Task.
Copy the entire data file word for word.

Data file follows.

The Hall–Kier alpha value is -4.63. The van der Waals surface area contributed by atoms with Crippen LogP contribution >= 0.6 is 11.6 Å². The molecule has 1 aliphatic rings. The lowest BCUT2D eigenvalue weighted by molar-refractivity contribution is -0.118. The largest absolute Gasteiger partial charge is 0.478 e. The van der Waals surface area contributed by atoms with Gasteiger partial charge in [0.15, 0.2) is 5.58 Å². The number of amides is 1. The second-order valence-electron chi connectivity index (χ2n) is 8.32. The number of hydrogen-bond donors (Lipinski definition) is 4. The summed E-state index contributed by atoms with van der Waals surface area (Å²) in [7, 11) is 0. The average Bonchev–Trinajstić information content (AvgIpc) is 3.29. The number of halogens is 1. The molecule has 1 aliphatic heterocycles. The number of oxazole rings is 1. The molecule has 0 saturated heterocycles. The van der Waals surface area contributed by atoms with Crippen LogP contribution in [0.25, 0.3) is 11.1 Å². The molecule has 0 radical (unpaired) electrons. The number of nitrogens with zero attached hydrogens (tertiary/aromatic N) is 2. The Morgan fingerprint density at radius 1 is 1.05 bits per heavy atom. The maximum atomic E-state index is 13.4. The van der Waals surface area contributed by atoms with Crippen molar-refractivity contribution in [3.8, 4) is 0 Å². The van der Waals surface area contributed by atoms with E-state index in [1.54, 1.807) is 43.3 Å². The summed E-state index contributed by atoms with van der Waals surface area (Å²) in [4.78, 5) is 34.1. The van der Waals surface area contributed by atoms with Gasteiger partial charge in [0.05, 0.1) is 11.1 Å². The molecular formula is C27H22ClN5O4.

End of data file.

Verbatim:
The Hall–Kier alpha value is -4.63. The van der Waals surface area contributed by atoms with Crippen LogP contribution >= 0.6 is 11.6 Å². The molecule has 1 aliphatic rings. The lowest BCUT2D eigenvalue weighted by molar-refractivity contribution is -0.118. The largest absolute Gasteiger partial charge is 0.478 e. The van der Waals surface area contributed by atoms with Gasteiger partial charge in [0.15, 0.2) is 5.58 Å². The number of amides is 1. The second-order valence-electron chi connectivity index (χ2n) is 8.32. The number of hydrogen-bond donors (Lipinski definition) is 4. The summed E-state index contributed by atoms with van der Waals surface area (Å²) in [7, 11) is 0. The average Bonchev–Trinajstić information content (AvgIpc) is 3.29. The number of halogens is 1. The molecule has 1 aliphatic heterocycles. The number of oxazole rings is 1. The molecule has 0 saturated heterocycles. The van der Waals surface area contributed by atoms with Crippen LogP contribution in [0.25, 0.3) is 11.1 Å². The molecule has 0 radical (unpaired) electrons. The number of nitrogens with zero attached hydrogens (tertiary/aromatic N) is 2. The Morgan fingerprint density at radius 1 is 1.05 bits per heavy atom. The maximum atomic E-state index is 13.4. The van der Waals surface area contributed by atoms with Crippen molar-refractivity contribution in [3.8, 4) is 0 Å². The van der Waals surface area contributed by atoms with E-state index in [1.54, 1.807) is 43.3 Å². The summed E-state index contributed by atoms with van der Waals surface area (Å²) in [4.78, 5) is 34.1. The van der Waals surface area contributed by atoms with Gasteiger partial charge in [0.05, 0.1) is 11.1 Å². The molecular formula is C27H22ClN5O4.